Wondering if an apartment floor plan is right for you? It can be tricky to imagine yourself living in a space without seeing all your stuff in it.
Luckily there are some key floor plan design elements you can consider before moving in that will help you determine if an apartment has enough space for your needs.
Your primary consideration when evaluating floor plans should be space. You need to know if an apartment design includes enough space for you, your family, and all of your things.
Just looking at the amount of square footage on a blueprint floor plan isn’t really a good indicator of how usable the space will be. Interior designers recommend classifying the rooms into three categories: private areas, service areas, and public areas.
Living rooms are an example of public areas. They are the social spaces where you entertain, relax and live most of your day-to-day life. These should be multi-purpose spaces where you could participate in a variety of activities from hosting a party to reading a book.
Service areas include the kitchen and laundry room — highly functional spaces with defined purposes. When you evaluate these spaces, look for logical layouts that make your life easy.
Private areas include the spaces where you want to be alone: your bedroom, your office, and your bathroom. In many apartment floor plans, these private areas will be separated from busy public areas by physical barriers.
Thinking about separating floor plan space into these three areas should give you a better idea of whether or not an apartment has enough usable space.
Don’t underestimate the importance of storage space in your new apartment. Everybody needs a place to put food, clothing and important valuables.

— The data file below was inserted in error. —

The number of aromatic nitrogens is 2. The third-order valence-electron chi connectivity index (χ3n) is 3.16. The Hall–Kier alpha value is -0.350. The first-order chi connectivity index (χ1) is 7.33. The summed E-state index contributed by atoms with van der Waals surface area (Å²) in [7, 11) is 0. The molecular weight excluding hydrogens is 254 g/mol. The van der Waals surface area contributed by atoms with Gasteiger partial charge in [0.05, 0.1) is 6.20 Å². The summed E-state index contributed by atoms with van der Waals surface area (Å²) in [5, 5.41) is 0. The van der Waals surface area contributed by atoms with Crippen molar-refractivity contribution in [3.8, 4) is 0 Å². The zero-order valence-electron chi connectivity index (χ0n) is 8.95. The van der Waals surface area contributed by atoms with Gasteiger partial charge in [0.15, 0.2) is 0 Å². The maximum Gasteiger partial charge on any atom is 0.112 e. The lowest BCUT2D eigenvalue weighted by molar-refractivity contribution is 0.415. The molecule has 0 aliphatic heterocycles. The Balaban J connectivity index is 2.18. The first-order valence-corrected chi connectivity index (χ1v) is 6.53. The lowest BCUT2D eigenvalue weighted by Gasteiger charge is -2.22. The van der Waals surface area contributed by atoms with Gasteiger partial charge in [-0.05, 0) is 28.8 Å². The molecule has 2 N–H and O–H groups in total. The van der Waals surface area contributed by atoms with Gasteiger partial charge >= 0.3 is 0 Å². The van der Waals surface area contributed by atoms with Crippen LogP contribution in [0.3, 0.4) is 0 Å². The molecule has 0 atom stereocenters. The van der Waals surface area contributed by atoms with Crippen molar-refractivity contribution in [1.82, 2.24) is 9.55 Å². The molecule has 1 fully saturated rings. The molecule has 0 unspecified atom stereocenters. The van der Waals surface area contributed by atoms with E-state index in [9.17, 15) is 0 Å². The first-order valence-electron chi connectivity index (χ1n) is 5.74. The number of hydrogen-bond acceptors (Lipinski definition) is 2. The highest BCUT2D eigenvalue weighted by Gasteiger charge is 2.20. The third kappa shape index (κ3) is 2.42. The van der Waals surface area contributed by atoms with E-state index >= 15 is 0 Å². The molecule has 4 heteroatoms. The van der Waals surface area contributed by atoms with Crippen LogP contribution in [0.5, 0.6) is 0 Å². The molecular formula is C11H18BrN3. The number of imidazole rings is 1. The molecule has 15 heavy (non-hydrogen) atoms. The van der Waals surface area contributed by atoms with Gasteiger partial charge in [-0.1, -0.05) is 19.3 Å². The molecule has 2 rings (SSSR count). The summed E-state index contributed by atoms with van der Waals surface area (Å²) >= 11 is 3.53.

Design experts recommend looking for an apartment that is ten to fifteen percent storage space. In other words, built-ins like closets, cabinets, and pantries make up almost 15 percent of a floor plan with adequate storage space. Look for an apartment design that incorporates these storage features throughout the unit and makes them easily accessible.
If an apartment doesn't have as much built-in storage space as you'd like, don’t write it off just yet. The floor plan may still work if it’s spacious enough to hold a lot of non-built-in storage furniture, like dressers, shelves or trunks.
Traffic patterns are another important floor plan consideration. A floor plan’s traffic pattern refers to the way a person has to walk through the apartment to get from room to room. The best apartment designs are arranged so that you can move easily from space to space, as well as enter and exit easily.
When you’re evaluating an apartment floor plan, ask yourself these questions to get a grip on whether or not a space will work with your lifestyle:
The key to finding the right apartment floor plan is to consider what really works for your specific needs. Think about how you need your space to function, and you’ll make the right choice.